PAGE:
How well, then, is the gothic integrated into The Bad Beginning? Given the age group for which the novel is designed, it appears Snicket successfully merges gothic sensibility with juvenile desires. The settings, though dark, are intriguing, and the conventions well-incorporated. The characters, while extremely unlucky, are nonetheless believable and relatable. Although later novels in A Series of Unfortunate Events depart somewhat from the gothic tradition, The Bad Beginning starts the series off in an aberrant – the word “aberrant” here means “unique, and causing intrigue among readers” – direction.
With October looming ever nearer, excitement is definitely stating to escalate, as we are on the cusp of the new series. Lemony Snicket, the enigmatic narrator is revealing key events in his childhood, but what can we already glean from the text of A Series of Unfortunate Events, it’s supplementary materials and the newly released first and second chapters of All the Wrong Questions?
We know from The Little Snicket Lad that he was born on a cattle farm, although the text clearly corrects this to a dairy, aptly named Valorous Farms Dairy. His father was named Jacob and his mother is the unnamed Mrs. Snicket. He had two older siblings, Jacques and Kit Snicket. At Valorous Farms Dairy, the family is mentioned to have cheese maker associates, which remain closely connected to the entire Snicket family. The name of the dairy confirms it was a place associated with VFD, and that both Snicket Parents were closely working with the Cheese makers before the time of Lemony Snicket’s birth. Due to this evidence his parents can be confirmed to be VFD members, although whether they were recruited into the organisation or joined freely before the Schism is unknown. The Schism began when Kit Snicket was four, and so happened when Lemony was unborn or a young toddler. After the Schism VFD very much takes place in families, and has almost become tradition. “This is entirely accurate, much to my mother’s dismay, who always wished she had delayed her investigation one more day,” does show that although Mrs. Snicket was clearly involved in VFD activities, she may have resented her son’s departure somewhat. The fact that Lemony knows his mother always wished she’d had time to say goodbye, may mean that he was allowed to and frequently wrote letters home to her, as the line suggests correspondence, although indirect, on a regular basis.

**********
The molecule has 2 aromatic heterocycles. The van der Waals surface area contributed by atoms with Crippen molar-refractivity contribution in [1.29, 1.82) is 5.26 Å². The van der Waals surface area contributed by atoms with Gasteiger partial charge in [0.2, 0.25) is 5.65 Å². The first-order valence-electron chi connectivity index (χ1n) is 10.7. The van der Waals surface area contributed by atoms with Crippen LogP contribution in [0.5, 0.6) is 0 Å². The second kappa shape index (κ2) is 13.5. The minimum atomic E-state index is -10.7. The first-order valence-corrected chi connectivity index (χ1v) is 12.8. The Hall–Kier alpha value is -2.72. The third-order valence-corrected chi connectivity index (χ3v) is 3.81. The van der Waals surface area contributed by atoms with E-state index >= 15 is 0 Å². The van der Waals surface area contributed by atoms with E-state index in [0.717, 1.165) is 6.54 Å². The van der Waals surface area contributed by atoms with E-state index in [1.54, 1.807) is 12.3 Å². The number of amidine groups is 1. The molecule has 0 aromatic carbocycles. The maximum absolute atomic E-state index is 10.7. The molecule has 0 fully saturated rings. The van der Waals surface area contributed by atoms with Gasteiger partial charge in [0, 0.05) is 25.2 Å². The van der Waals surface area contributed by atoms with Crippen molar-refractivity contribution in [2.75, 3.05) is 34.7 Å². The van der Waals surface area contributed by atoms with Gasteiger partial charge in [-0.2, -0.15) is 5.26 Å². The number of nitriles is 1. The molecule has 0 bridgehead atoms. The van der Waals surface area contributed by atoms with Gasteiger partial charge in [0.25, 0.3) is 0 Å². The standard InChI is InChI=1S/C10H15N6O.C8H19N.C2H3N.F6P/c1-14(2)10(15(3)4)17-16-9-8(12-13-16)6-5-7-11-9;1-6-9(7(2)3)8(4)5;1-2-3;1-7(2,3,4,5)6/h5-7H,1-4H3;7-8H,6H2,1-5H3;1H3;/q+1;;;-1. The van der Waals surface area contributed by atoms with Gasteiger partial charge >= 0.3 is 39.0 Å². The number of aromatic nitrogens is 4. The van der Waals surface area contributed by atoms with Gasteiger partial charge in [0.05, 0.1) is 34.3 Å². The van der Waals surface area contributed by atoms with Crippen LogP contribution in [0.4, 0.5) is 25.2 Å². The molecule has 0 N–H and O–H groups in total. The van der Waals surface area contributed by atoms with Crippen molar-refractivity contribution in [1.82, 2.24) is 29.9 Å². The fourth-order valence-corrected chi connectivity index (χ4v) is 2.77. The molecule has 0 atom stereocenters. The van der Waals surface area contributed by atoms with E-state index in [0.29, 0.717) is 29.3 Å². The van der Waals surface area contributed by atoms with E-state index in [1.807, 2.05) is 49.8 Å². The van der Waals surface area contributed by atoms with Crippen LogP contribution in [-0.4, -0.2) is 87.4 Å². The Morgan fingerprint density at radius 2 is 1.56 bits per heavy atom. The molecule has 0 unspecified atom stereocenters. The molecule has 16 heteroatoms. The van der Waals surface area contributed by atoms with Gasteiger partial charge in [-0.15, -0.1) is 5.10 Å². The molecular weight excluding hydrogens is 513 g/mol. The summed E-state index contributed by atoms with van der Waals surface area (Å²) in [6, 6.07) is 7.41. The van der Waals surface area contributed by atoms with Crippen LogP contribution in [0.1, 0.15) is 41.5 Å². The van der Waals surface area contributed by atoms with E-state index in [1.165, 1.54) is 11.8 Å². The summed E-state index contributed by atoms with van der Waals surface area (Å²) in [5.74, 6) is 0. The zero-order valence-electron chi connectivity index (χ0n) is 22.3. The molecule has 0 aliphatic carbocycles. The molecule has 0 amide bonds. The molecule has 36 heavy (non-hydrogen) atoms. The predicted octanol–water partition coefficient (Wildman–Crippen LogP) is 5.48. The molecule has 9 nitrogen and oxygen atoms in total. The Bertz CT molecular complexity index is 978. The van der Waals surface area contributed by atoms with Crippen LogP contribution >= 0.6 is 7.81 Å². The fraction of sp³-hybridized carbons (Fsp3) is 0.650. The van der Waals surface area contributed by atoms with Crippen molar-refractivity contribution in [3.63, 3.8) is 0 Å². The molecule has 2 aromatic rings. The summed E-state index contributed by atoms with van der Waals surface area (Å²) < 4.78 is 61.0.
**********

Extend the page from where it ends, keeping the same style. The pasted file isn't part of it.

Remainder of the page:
If Mrs. Snicket was absent on the day of her son’s taking, what then was Mr.Snicket doing? It is unlikely that Jacob was away as well, as it seems improbable that a young child would be left at home alone, despite being reasonably intelligent. Jacob was involved in VFD proceedings too, although perhaps more indirectly. Mrs Snicket and himself may also have taken it in turns to watch over their children. Judging by the Snicket’s actions, the Schism may have been in less of a dire situation for the Volunteers than during the timeframe in which A Series of Unfortunate Events takes place in, as the Snicket’s appear not to have tried to shelter the children much from VFD goings on, although they may have resented it. In A Series of Unfortunate Events the Baudelaire parents try desperately to shield their children from anything related to VFD, and do a successful job. It is likely that during the period when the Baudelaires were born the Schism was at its peak, thus motivating their parents to give their children a normal childhood.